The Owning Up™ program is based on the premise that social cruelty, degradation, and violence can be deconstructed and understood by examining how our culture teaches boys to be men and girls to be women. Further, the curriculum teaches children the skills to speak out against injustice and recognize that they have a responsibility to treat themselves and others with dignity.

I think that Queen Bees is a fine piece of feminist analysis, with racial and sexual prejudices opened up as well. Wiseman points out that she works equally with boys and girls, and that society’s definition of masculinity influences boys away from strength, individuality and towards violence, bullying and groups in the same way that definitions of femininity trap girls.

Boys and men who speak out against sexism or publicly support girls and women run the risk of being ridiculed by their peers as “fags”, “sissies”, “pussies” or in some circles “sensitive new age guys”. The often unexamined implication is that real men wouldn’t willingly support sexual equality and justice. (Women and girls who challenge male power or assertively confront sexism are often labeled “dykes” or “male-hating lesbians,” which effectively silinces many girls and women.)

This name-calling can have a powerful effect on boys’ and men’s willingness to break their complicit silence. They might have a well grounded fear that if they speak up, they too will be targeted for abuse.”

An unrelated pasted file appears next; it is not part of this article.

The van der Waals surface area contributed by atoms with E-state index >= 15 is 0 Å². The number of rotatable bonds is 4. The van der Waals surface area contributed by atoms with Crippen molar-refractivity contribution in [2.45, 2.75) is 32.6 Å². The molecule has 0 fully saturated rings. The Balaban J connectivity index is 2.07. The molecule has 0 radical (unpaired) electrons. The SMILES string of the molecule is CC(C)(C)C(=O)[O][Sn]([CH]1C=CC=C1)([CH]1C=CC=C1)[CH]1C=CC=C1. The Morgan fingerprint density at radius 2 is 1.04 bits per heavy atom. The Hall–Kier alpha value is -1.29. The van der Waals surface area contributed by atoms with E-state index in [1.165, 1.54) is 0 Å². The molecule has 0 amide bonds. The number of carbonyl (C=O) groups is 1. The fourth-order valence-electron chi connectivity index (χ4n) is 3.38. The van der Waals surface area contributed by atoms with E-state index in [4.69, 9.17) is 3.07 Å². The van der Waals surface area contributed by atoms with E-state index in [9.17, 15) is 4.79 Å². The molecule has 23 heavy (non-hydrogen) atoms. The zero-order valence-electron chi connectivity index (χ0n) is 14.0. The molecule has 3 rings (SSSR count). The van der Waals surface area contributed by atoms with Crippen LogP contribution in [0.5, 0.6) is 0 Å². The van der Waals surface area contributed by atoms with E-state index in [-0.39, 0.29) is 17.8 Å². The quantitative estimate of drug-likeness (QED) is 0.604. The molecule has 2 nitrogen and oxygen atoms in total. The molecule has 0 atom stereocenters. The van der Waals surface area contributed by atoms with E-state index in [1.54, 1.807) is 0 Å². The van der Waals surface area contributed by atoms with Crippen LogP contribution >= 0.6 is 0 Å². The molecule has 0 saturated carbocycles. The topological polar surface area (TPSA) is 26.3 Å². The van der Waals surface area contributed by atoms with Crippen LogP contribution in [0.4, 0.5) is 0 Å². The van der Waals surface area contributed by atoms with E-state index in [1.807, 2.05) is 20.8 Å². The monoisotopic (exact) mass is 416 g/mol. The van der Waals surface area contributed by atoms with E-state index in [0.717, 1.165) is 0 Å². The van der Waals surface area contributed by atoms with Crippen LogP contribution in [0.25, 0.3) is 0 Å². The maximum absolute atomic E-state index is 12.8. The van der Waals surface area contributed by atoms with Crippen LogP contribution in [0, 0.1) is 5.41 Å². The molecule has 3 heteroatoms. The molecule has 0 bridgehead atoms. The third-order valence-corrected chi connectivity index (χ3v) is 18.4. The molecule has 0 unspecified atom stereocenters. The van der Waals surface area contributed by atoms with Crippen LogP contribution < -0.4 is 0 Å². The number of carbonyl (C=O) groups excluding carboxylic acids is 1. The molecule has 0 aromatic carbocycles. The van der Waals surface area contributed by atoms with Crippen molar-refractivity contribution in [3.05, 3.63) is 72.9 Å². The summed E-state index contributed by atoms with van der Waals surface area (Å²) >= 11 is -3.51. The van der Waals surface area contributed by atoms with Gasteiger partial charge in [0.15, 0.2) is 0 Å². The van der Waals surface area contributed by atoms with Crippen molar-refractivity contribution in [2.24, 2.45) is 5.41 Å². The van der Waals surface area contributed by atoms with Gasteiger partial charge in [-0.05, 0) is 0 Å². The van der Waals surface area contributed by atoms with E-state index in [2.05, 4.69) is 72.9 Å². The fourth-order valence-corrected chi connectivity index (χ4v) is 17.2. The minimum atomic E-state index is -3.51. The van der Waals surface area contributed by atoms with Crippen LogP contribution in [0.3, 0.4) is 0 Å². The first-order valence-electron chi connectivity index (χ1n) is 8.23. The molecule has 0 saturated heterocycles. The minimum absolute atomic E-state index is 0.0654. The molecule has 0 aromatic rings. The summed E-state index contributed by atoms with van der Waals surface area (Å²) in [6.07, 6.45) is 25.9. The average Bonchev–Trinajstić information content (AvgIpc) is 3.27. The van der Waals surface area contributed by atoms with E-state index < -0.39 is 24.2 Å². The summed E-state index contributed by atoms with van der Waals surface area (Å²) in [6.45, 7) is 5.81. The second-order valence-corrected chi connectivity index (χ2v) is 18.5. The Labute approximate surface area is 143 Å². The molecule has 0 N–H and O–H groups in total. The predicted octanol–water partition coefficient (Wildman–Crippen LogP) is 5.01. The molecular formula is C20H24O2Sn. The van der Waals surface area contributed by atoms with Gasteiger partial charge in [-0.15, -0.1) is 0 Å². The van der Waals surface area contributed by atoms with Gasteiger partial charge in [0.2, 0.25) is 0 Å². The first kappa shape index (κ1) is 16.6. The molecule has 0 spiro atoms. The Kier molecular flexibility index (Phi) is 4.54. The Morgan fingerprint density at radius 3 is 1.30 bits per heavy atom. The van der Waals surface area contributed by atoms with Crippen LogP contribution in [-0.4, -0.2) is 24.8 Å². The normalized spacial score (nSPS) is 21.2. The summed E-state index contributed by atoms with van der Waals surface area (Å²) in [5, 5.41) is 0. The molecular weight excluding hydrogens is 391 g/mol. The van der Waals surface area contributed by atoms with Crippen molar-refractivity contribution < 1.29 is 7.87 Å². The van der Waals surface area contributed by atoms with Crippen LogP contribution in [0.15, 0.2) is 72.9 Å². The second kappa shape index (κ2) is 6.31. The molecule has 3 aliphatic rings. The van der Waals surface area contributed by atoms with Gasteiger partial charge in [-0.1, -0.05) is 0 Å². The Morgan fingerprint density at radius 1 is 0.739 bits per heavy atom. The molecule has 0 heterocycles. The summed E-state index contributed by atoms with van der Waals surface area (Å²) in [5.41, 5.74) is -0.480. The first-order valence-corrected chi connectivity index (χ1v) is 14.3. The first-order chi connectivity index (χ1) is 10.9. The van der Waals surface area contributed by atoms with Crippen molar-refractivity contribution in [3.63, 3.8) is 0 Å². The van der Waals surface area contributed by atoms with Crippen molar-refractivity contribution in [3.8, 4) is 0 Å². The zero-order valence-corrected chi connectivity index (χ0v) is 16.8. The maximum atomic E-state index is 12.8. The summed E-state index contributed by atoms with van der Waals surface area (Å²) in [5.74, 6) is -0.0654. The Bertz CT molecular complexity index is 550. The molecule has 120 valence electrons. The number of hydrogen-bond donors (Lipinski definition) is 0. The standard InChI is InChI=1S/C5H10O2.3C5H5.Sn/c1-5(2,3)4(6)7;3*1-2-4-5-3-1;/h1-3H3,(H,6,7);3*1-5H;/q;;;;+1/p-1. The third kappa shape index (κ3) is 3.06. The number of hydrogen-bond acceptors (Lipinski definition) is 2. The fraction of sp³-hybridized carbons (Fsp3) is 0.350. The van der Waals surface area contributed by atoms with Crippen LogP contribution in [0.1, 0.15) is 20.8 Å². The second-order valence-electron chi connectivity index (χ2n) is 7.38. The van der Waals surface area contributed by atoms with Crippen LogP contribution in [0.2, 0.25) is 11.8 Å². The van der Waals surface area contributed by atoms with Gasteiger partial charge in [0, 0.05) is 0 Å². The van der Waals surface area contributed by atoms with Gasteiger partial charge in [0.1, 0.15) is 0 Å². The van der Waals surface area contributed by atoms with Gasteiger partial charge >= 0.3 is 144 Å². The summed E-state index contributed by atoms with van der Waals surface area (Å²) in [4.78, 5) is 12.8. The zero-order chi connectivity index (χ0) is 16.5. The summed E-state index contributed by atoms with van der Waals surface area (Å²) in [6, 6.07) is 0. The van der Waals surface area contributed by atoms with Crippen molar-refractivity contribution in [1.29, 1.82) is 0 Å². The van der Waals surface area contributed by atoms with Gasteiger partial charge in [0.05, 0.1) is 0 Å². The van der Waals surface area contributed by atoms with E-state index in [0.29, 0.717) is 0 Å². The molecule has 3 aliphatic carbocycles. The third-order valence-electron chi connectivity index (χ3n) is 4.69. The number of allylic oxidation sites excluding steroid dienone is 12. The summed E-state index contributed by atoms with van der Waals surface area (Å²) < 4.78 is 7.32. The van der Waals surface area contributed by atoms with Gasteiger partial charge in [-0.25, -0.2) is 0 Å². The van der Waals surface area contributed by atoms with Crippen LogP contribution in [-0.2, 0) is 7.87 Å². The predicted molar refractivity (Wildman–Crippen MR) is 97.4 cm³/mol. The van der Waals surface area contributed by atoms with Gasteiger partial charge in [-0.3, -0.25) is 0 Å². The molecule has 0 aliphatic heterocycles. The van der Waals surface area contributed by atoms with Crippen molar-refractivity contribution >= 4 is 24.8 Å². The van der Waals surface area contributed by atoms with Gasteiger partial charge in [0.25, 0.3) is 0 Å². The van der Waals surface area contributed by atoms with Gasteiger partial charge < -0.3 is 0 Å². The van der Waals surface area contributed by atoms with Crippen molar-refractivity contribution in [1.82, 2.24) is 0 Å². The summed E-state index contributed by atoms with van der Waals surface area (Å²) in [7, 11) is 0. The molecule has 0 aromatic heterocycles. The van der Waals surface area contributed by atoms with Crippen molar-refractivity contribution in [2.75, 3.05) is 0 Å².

Wiseman is quoting Jackson Katz from “More Than a Few Good Men” (also over at Huffington Post).

The irony, she points out, is that in living up to the male ideal, boys and men learn to act cowardly. SILENCE is KING. Wiseman asserts that the marginalisation of feminism is doubly damaging. Feminists are seen as being anti-male rather than protesting gender and therefore men are not constructed as being victims of gender violence – as most boys and men are.

Just for today, I believe that feminism cannot succeed without unpacking the violence of group dynamics and stereotypes both masculine and feminine.

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5 responses to “CyberBullying, Feminism, Mean Girls, Queen Bees and Boys